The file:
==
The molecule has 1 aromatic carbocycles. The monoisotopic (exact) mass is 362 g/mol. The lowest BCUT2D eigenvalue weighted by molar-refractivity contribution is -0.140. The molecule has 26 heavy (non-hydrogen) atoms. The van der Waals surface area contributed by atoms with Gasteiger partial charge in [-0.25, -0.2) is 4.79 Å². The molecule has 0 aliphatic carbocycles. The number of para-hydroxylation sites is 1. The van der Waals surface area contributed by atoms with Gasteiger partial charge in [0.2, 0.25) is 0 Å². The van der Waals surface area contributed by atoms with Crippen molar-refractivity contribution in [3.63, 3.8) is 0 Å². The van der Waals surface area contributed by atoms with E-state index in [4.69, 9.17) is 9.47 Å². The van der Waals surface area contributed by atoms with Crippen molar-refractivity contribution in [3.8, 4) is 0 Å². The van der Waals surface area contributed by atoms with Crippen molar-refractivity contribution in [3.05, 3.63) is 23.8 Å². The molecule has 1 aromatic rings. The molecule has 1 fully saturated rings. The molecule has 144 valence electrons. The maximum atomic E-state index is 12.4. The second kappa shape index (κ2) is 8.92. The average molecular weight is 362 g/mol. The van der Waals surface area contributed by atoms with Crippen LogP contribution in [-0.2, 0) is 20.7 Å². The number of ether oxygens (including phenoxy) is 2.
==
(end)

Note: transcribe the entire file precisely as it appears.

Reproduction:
The molecule has 1 aromatic carbocycles. The monoisotopic (exact) mass is 362 g/mol. The lowest BCUT2D eigenvalue weighted by molar-refractivity contribution is -0.140. The molecule has 26 heavy (non-hydrogen) atoms. The van der Waals surface area contributed by atoms with Gasteiger partial charge in [-0.25, -0.2) is 4.79 Å². The molecule has 0 aliphatic carbocycles. The number of para-hydroxylation sites is 1. The van der Waals surface area contributed by atoms with Gasteiger partial charge in [0.2, 0.25) is 0 Å². The van der Waals surface area contributed by atoms with Crippen molar-refractivity contribution in [3.63, 3.8) is 0 Å². The van der Waals surface area contributed by atoms with E-state index in [4.69, 9.17) is 9.47 Å². The van der Waals surface area contributed by atoms with Crippen molar-refractivity contribution in [3.8, 4) is 0 Å². The van der Waals surface area contributed by atoms with Crippen molar-refractivity contribution in [3.05, 3.63) is 23.8 Å². The molecule has 1 aromatic rings. The molecule has 1 fully saturated rings. The molecule has 144 valence electrons. The maximum atomic E-state index is 12.4. The second kappa shape index (κ2) is 8.92. The average molecular weight is 362 g/mol. The van der Waals surface area contributed by atoms with Crippen LogP contribution in [-0.2, 0) is 20.7 Å². The number of ether oxygens (including phenoxy) is 2.